A couple of claims made in the 60 Minutes story that were not in some of the earlier reports are very troubling -- but again, not very well substantiated by actual fact, which is frustrating. Again, it is Varjas who makes the claim that he first developed his hidden motors in 1998. He says that an unnamed party saw an early version of his motor and paid him $2 million U.S. dollars for exclusive rights to use the technology (60 Minutes verified from bank records that he did indeed have that amount in his bank at the time). He couldn't talk about his motors or sell them to anyone else for 10 years. So of course, whose name gets brought up as a possible recipient of the technology? You guessed it, Lance Armstrong, who won his first Tour de France in 1999.

In the absence of actual proof that Armstrong or the U.S. Postal team used hidden motors, The 60 Minutes crew buys a 1999 Trek US Postal Team model off of Craigslist, then has Varjas install one of his early-design motors into it (apparently at a cost of $12,000!).

Well, THAT settles it!
The stunt is somewhat sensationalistic proof that it could be done - but unfortunately (again), not proof that it actually was done. They do talk to former US Postal member Tyler Hamilton and have him try the bike, but for his part, Hamilton (who has been very forthcoming and, I believe, honest about his own history of doping, and the doping of teammates like Armstrong) says he never knew of any motors being used.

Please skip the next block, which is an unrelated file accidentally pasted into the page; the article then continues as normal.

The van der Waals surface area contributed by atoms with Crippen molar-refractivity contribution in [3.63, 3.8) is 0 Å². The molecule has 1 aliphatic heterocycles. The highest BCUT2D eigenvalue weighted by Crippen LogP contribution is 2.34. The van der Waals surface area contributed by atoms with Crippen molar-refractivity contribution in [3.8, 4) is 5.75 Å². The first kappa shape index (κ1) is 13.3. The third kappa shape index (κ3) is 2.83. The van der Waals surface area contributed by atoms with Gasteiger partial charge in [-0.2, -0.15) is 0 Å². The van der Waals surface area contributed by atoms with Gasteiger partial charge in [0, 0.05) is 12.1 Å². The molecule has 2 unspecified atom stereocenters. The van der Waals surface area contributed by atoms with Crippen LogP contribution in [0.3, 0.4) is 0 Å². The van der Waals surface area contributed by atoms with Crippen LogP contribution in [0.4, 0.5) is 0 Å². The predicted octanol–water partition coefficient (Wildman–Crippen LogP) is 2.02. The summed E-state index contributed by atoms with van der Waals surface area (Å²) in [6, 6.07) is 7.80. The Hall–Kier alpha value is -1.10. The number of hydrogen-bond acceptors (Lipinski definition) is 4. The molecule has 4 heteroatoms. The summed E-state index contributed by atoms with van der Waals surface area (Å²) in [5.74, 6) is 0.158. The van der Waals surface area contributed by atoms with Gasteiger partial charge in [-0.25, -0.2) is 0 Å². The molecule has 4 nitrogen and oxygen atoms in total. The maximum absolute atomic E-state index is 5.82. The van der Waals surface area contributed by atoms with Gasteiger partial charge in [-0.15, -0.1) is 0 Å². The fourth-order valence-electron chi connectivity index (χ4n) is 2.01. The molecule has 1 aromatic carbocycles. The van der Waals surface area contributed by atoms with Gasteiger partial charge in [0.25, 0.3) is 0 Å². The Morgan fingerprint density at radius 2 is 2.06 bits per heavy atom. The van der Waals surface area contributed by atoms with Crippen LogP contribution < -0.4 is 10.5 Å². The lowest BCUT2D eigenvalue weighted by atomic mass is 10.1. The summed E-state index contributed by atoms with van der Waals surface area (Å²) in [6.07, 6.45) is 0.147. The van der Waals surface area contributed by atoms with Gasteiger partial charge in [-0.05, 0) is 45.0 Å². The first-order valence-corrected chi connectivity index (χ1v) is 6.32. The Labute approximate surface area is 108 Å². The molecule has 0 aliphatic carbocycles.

60 Minutes also talks with Greg LeMond - and LeMond is almost certain that pros are using the motors to cheat. LeMond has worked with authorities to find hidden motors, but insists that the UCI isn't doing nearly enough to catch them.
"I don't trust it until they figure out how to take the motor out," says LeMond. I won't trust any victories on the Tour de France." 

Another troubling insinuation brought to light involves Team Sky. Varjas insists that his special "enhanced" wheels are absolutely being used in the pro peloton (whether the electromagnetic rims - or wheels with a motor hidden in the hub - it wasn't exactly clear to me). Kathy LeMond says that Varjas told them "Weigh the wheels. You'll find it in the wheels. The wheels are in the peloton." The "enhanced" wheels weigh about 800 grams more than normal wheels. 60 Minutes then reports that at the 2015 Tour de France, the time trial bikes of Team Sky consistently weighed 800 grams more than those of other teams.

A spokesman for Team Sky said that the extra weight was due to aerodynamic equipment (though all the teams would be using similar aerodynamic equipment on their time trial bikes, wouldn't they?) and that the team's bikes were checked and cleared by the UCI. However, 60 Minutes says that French investigators were not allowed to remove the wheels and weigh them separately. So again we have questions, but not real answers.